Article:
Retinoblastoma

1 What is Retinoblastoma?

Retinoblastoma is a rare type of eye cancer that develops in the light sensitive layer of nerve tissue at the back of your eye, retina.

Retina creates image by sending signals to your brain via optic nerves.

Retinoblastoma can develop in one or both eyes.

Retinoblastoma is common in children while it develops rarely in adults. 

2 Symptoms

Being common in children and infants, the symptoms of retinoblastoma may not be apparent.

Some noticeable signs include:

  • A white dot in your pupil when a light is flashed in the eye
  • Misaligned eyes (eyes looking in different directions)
  • Red and inflamed eyes

When to see a doctor?

Visit your child's doctor if your child experiences any signs and symptoms of retinoblastoma. Ask your child's doctor when your child should be screened for retinoblastoma if anyone in your family has retinoblastoma.

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3 Causes

Retinoblastoma is caused by DNA mutations in nerve cells of retina which cause “out-of-control” growth and multiplication of cells resulting in a tumor.

As retinoblastoma progresses, it can affect neighboring structures and may also spread (metastasize) to other parts of body, such as

  • brain,
  • spine
  • bones.

The cause of genetic mutation is not understood. Children with retinoblastoma may inherit the condition from their parents.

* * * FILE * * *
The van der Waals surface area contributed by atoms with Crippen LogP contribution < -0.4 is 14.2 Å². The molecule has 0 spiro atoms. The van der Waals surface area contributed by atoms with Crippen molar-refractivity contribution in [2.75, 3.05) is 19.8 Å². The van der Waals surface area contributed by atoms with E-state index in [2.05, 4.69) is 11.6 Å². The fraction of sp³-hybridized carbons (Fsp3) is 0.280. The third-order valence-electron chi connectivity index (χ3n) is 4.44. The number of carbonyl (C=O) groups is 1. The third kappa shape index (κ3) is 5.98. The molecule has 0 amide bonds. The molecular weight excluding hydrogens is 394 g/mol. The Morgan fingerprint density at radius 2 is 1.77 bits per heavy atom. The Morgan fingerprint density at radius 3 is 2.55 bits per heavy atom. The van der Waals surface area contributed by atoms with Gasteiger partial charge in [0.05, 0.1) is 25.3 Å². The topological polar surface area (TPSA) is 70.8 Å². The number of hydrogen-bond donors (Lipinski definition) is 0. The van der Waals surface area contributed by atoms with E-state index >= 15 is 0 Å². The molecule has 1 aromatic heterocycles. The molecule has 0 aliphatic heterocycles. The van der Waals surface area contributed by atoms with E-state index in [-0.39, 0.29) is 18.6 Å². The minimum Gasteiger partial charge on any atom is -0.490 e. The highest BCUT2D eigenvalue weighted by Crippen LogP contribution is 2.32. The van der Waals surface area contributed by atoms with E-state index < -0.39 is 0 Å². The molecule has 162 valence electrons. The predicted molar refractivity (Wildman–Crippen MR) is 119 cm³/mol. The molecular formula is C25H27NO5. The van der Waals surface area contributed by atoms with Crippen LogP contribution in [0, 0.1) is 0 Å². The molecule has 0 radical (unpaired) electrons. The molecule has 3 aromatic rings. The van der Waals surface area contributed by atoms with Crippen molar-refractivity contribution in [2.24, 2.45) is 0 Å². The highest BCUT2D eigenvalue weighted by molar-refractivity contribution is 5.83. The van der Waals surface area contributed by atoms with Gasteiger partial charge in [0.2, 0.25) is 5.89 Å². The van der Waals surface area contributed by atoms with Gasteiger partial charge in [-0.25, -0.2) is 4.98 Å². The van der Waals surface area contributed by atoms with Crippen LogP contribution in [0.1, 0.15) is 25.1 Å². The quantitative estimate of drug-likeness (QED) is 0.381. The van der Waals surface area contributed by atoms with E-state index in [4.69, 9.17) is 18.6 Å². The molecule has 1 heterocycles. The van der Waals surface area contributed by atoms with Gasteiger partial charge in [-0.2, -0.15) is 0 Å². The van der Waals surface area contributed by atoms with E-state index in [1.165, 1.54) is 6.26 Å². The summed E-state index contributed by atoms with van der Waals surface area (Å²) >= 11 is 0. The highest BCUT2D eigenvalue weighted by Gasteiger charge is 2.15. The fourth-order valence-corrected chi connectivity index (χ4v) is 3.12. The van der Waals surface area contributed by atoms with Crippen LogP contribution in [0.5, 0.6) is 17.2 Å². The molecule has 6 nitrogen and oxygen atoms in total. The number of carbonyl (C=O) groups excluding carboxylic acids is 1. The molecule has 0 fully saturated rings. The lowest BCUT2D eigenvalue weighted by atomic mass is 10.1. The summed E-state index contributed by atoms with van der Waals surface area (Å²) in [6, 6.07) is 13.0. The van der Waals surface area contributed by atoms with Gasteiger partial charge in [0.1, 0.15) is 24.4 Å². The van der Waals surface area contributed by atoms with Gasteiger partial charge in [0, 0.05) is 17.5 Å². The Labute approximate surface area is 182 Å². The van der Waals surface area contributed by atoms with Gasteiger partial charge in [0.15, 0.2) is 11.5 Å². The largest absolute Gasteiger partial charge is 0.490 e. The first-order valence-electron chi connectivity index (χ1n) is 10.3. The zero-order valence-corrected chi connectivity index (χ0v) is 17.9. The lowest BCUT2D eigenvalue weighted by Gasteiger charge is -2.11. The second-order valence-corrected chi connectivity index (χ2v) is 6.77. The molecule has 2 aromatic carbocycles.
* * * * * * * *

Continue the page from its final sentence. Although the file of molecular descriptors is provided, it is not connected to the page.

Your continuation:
Inherited Retinoblastoma

A child can inherit cancer-causing genetic mutations from parents. If one of the parents has a mutated gene, a child’s risk of inheriting the gene is 50%.

These genetic mutations can cause the condition to occur at an early age. Inherited retinoblastoma usually affects both eyes.

4 Making a Diagnosis

The diagnosis of retinoblastoma includes following tests:

Examination of eye

Eye examination can help your child’s doctor identify the cause of your child's signs and symptoms. Your child may be given anesthetics to facilitate a detailed eye examination.

Imaging tests

Imaging tests, such as

  • ultrasound,
  • computerized tomography (CT) scan
  • magnetic resonance imaging (MRI),

help to check if retinoblastoma has invaded nearby structures.

Referral to other specialists

Your child may be referred to an oncologist (who treats cancer), a genetic counselor or a surgeon.

5 Treatment

The main aim of treatment is to treat retinoblastoma without affecting your child's vision.

Selection of a treatment option is guided by occurrence and extent of the cancer, whether other body parts are affected and your child's general health status.

The treatment options for retinoblastoma include:

Chemotherapy

It uses oral or injectable drugs to destroy cancer cells. In children with retinoblastoma, chemotherapy may be used before other treatments such as radiation therapy, cryotherapy, thermotherapy or laser therapy to reduce size of the cancer.

It may also be used to destroy the cancer cells that have survived other treatments, thereby eliminating the need of surgery. Chemotherapy is also an option for treating retinoblastoma that has metastasized.

Radiation therapy

Radiation therapy utilizes high-energy radiations, such as X-rays, to destroy cancer cells. The types of radiation therapy are:

Internal radiation (brachytherapy)

The cancer cells are destroyed by radiation from a device that is kept in or adjacent to the tumor. This procedure reduces the risk of damage to healthy tissues in eye.

External beam radiation

The source of radiation is kept outside of the body and radiation is focused to specific areas. External beam radiation can affect areas around the eyes, such as brain and cause several side effects. So, external beam radiation is opted if your child has advanced retinoblastoma or your child is unresponsive to other treatments.